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[fa:p:a=72157594267830938,p=2,id=235237455,j=r,s=s,l=p]AUSTIN IS A VERY LUCKY CITY TO HAVE THE ECLECTIC `MIX OF MUSIC ON A NIGHTLY BASIS THAT WE DO. CATCHING MISS LAVELLE WHITE DO HER SHOW IS PART OF WHAT MAKES AUSTIN SO COOL. HER SHOW IS ONE THAT SWEATS HISTORY AND THE AUSTIN SCENE TAKES ITS ROOTS THEREIN. WE ARE GREATFUL TO HAVE SHARED THESE WORDS:

AD: So Miss Lavelle, how did you get your start in the music business?

LW: I came to Houston in the mid 1950s when I was about thirteen years old. I had started singing spirituals in my church. Well, I was singing spirituals ever since I was about ten or twelve years old. I came to Houston. I got with some bands like
Clarence Hollimon and his brother and some more people around in Houston. And I started trying to sing because I wasn’t singing. I couldn’t carry a tune in a paper bag. Everybody would laugh at me. “Get on out. You can’t sing. You ain’t ever gonna be nothin’.” But I kept on going. I kept on going. When I got about sixteen or seventeen years old, I started singing with Johnny Copeland. I know you’ve heard of him. This is where I got my start. So I started going out of town with him. I wrote a song called, “If I Could Be With You” and he liked it so well that he had taken it to
Don Robey at Duke Records. And they liked it, so I recorded that and I had to get something else to go with it, so I went and wrote some more songs. And I also wrote “Lead Me On” for Bobby Bland. But I sold it for $100, but it’s back to me now. And it started that way. I recorded two songs on 45’s. They did pretty good. So I went on the road with B.B. King. After I came back, I went to Atlanta, Georgia. And I worked in
the Royal Peacock with people like the Isley Brothers, James Brown, Gladys Knight, Aretha Franklin, and all these people I could tell you, but that’s enough right
there. So after that, I came back to Houston and I stayed about four or five years, then I moved to Austin. Just out of a clear blue sky, I moved to Austin. Then I moved back to Houston. Then they called me to record for Antones in l992. And that’s how they started. Clifford Antone, he had a club downtown at that time, so I came to Austin and started working for him. It did pretty good. My first CD for him was Miss Lavelle. The thing about it is, he did a whole lot to help me, you know what I mean, Clifford did. Clifford Antone did a whole lot to help me. It’s like everybody knows Clifford Antone. When he had that club downtown on Sixth Street, way down there, it was really great. Everybody, Angela Strehli, Lou Ann Barton, everybody was there. It was really great. Then I moved back to Houston again. And then I moved back and this is the second scene. I moved back here. I got a booking agent and a manager here. All the stuff that I did was all organized for me to move back here, so that’s why I’m here. And ever since then, I’ve been recording for Antones. But then I did this last CD, “Into The Mystic,” that was the last one for them. I’m working around Austin and different places. I’ve been to Paris and Greece and Oslo. All overseas.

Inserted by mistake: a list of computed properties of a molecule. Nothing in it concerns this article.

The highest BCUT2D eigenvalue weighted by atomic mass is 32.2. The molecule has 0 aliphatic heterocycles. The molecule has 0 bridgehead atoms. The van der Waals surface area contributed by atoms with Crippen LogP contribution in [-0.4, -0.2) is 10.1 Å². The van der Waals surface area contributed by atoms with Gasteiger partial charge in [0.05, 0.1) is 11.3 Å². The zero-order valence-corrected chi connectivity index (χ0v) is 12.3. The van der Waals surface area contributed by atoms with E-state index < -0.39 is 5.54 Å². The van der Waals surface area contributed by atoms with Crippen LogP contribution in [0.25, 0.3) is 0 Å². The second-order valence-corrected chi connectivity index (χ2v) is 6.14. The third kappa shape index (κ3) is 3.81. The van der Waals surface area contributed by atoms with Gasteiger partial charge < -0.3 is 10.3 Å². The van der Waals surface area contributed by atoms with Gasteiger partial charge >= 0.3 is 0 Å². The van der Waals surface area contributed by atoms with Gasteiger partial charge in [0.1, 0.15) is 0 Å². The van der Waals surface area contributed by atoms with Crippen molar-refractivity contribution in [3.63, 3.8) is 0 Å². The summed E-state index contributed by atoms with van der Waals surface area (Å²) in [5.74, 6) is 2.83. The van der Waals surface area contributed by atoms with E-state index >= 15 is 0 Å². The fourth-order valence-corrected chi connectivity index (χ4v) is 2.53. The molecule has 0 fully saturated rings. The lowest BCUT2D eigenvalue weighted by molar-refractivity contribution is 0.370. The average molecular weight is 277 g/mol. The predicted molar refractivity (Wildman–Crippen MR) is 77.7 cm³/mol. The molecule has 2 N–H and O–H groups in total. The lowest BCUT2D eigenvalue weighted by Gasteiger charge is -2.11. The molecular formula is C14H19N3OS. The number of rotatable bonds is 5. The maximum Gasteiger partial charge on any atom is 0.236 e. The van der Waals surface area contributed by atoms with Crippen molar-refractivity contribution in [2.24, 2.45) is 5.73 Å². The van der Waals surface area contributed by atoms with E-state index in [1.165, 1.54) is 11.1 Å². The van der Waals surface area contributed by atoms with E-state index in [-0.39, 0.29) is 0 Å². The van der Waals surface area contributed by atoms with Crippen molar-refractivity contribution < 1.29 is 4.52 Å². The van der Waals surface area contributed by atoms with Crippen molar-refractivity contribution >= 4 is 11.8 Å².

AD: They loved you in Paris. We read about the President really digging you.

LW: You did? The Mayor? Yeah, the Mayor of Paris. I got the Otis Redding award. I got that award in Paris. That was a great thing. So since then, I’ve gotten a lot of awards. I got the Hall of Fame here in Austin. You know, a whole lot of stuff. And I’m loving what I’m doing, you know what I mean? And I appreciate you taking time to come and think of me and put me in your paper.

AD: It’s not every day that we get to talk to a legend.

LW: You are wonderful people and that’s all I can say. You are just marvelous and I love you.

AD: What is the most important or stand out thing that you’ve learned in the music business over the years?

LW: What I’ve really learned in the music business is to try to keep yourself going first. Just trust in God. Try to keep yourself going. I’m a writer, too, you know. It’s important to keep writing all the time as well as sing. Another thing is your audience and your fans. I just appreciate them so much and I just want to tell them I love them to death. You know, they are so good and so loyal to me. They come to see me wherever I am and it’s so beautiful. The main thing is to learn how to treat people. The main thing is appealing to the audiences and singing to the audiences, not for yourself. Letting them know you love them and getting things out there that they will like to come to see you. You have to keep pushing. You’ve got to keep getting things out there that’s really something that they’re going to pay attention to. They’re going to come see you for that particular thing that you do. They love that. Over and over, they’re going to come back to see you again. Because they like that one particular thing. And the main thing about it too is that you have to love everybody, regardless of what. And I do love everybody, I do. I love everybody no matter what. And you know, I feel bad about some of the things that happen to some of us black musicians here. We do not get the attention that we need from the club owners and from people that are over the music here in Austin. We need a little more concern, we need a little more respect. Yeah, I’m a legend. And I appreciate everybody at Saxon Pub because everybody there likes me. They would give me a gig in a moment. I just respect them for that and I love the atmosphere of the club. But it’s just some clubs, it’s like they don’t like me or something. It’s like it’s something that I did to them, and I haven’t done anything to anybody. I respect them. I call and it’s like so and so ain’t here or we’re booked up or whatever. It really hurts me because I’m treated like that. They’re looking over me. I’m nothing. And I’m supposed to be a legend, but they walk over me like I’m not there. And I’m not the only one that they’re walking over. There are a lot of black people that they’re walking over. And they should just take heed and not walk over us when they’re paying attention to everybody else but us. We are the ones that started the thing, got the thing going. And I love all music. You understand what I’m saying? I love all music. And I think that we are not getting the right recognition that we should get. We’re not being recognized. I’m not, a lot more people, are not being recognized because we are black.